The above ends the rather “impersonal” review of the story, in which I try to focus on positive and negative aspects of the story that are accessible to most/many readers, and thus most people can stop here. Below, I’m going to permit myself to indulge in a very personal review of a singular aspect of the story which I suspect will cause no problems whatsoever for most readers (which is why they can all stop with the above and not read any further). But…

…I have to comment on the names. The pin for this story was stuck in Hamburg, and Hansel and Gretel are classic Low German forms of the names, appropriate for the north of Germany — -el is the Low German cognate of the High German diminutive suffix -lein (e.g., Fráulein is “little Frau”, and this word is a specifically High German word). Thus when Hansel calls his sister Gret, he is using a less-diminutized form of the name, rather contrary to how I suspect Harmon used “Gret” vs. “Gretel” in the story. And there is a disconnect between these two proper Low German forms, and the names of characters introduced by Harmon. Britta works fine, but both Fritz and Dietrich are distinctly High — not Low — German forms; I would have loved to have seen Frik and Diderik instead.

It’s a small thing, such a small thing, a thing that probably 99.5% of all the people who read this story will never even notice, much less be bothered by. So why am I mentioning it? Because I’m the one who read the story and am reviewing it, and it does bother me. It’s a useful reminder to authors that (a) you never know what will bother certain readers and not others and (b) what does bother certain readers can be very idiosyncratic to them and just because a reviewer says “this bothered me” doesn’t mean that this is a universal truth that holds for all readers. Reading is a personalised experience, and this happens to be a report of mine.

REVIEW: Starward Tales II, edited by CB Droege

Review of CB Droege, ed., Starward Tales II (Manawaker Studio, 2017). Reviewed by Sara L. Uckelman.

This anthology, the second in Manawaker Studio’s “Starward Tales” series, is a collection of “speculative legends”, retellings of legends, myths, and fairy tales as science fiction stories. Each story is accompanied by a map with a pin on it,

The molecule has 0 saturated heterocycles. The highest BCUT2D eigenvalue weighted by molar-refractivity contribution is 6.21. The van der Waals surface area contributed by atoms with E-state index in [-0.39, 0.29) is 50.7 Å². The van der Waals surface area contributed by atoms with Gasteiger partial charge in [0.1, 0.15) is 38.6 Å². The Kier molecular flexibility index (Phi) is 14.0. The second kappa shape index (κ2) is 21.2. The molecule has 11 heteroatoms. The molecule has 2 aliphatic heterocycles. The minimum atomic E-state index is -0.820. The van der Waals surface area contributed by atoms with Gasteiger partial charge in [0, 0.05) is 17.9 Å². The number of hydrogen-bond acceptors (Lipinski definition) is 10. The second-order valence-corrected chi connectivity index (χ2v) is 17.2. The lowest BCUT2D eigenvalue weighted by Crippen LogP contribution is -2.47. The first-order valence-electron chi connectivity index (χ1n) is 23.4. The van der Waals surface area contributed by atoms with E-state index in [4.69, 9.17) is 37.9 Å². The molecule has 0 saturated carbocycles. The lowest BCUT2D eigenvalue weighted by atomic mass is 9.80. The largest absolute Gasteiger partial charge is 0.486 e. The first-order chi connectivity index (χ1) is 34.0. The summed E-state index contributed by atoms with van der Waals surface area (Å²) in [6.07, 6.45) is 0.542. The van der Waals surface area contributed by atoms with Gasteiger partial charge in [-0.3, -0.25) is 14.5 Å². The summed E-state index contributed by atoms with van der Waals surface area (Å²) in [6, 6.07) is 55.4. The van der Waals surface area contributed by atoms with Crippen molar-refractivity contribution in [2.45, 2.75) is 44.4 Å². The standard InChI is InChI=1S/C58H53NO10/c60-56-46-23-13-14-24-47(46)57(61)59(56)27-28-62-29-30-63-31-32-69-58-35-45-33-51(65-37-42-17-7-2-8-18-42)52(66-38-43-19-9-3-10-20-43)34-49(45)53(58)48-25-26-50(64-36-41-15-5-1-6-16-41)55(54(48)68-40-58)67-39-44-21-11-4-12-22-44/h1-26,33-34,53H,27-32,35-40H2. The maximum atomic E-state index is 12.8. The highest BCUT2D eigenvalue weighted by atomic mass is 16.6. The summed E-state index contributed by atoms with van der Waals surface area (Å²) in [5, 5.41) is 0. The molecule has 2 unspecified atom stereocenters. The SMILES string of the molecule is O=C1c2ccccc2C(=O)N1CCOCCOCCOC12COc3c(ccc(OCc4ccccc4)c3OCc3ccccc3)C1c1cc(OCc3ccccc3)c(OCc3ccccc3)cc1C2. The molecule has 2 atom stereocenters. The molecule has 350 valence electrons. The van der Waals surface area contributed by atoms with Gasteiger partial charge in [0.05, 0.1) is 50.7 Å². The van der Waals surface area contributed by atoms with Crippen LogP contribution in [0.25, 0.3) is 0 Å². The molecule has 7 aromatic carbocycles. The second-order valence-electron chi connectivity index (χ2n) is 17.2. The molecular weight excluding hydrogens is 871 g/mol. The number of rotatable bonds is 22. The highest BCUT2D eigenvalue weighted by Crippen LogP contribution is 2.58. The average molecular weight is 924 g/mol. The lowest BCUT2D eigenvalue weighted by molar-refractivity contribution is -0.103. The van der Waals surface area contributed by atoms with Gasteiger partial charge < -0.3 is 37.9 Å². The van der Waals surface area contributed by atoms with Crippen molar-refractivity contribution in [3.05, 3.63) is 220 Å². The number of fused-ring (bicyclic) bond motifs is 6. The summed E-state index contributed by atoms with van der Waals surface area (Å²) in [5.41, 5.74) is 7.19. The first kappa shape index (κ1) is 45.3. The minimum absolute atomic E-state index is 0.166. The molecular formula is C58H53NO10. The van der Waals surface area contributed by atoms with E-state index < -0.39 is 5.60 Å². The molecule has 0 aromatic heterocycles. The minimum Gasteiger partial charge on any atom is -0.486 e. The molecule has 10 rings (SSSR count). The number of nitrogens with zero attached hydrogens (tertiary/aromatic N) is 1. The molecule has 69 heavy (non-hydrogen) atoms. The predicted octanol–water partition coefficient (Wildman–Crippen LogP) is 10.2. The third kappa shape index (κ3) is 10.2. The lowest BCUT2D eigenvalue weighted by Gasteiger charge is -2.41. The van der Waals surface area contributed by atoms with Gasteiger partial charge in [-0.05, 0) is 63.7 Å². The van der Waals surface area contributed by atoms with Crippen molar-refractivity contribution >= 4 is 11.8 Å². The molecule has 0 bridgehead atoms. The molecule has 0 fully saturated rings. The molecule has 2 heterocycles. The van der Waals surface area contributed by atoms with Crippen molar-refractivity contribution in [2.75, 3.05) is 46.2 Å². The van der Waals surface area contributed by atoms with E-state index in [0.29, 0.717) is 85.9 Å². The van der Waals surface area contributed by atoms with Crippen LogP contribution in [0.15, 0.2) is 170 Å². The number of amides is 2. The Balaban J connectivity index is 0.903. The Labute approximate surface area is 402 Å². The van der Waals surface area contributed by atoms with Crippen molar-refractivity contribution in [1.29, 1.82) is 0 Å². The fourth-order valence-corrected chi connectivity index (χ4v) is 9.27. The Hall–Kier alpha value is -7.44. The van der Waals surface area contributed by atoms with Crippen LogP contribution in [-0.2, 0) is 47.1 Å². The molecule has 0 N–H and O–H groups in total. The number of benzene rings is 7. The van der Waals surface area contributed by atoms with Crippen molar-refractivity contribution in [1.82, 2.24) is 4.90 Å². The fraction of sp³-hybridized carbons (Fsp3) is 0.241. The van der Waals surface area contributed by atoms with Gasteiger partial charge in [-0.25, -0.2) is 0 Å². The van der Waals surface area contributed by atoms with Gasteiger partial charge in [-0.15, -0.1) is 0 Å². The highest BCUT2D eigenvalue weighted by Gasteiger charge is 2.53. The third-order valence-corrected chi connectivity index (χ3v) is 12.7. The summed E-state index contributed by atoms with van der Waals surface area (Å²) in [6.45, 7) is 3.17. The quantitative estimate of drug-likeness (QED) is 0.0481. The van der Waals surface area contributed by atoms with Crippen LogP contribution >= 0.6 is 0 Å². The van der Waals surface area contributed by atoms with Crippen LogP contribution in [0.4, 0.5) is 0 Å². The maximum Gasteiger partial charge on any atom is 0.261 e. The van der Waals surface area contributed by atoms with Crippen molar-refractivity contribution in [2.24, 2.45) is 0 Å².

showing the approximate location of the origin of the story that inspired the work. However, many story origins are in dispute, and often an arbitrary line must be drawn to say where in history a story became the story we know today.

In addition to stories, the collection also features poetry and artwork, some newly commissioned pieces, some out-of-copyright pieces from the previous centuries, all wrapped up in a cover beautifully illustrated by Monica Rose Song. If I have one complaint about the production of the book, it is the use of straight quotes rather than “smart” quotes throughout. It’s a minor point to raise, but it detracts from the aesthetic of reading the stories, and given contemporary typesetting tools, it is not difficult to avoid. There are also a handful of places throughout where the book could have benefited from more thorough proof-reading — a missing period on p. 113, the misspelling of “pseudo” as “psuedo” on p. 114, the wrong type of dash on p. 136, extraneous capitalization on p. 241, some incorrect page references in the table of contents. Any one of these is minor, but too many of them and the result becomes less professional.

Below is a list of the contents; I will review each story individually and when the reviews are published, link to them from this post.



All the poetry is reviewed in one post.

  • “Chained”, by Vonnie Winslow Crist
  • “Girl in the Red Hood”, by Richard King Perkins II
  • “Icarus”, by María Castro Domínguez
  • “Penelope Longing for Odysseus”, by Vonnie Winslow Crist
  • “Beauty, Sleeping”, by Marsheila Rockwell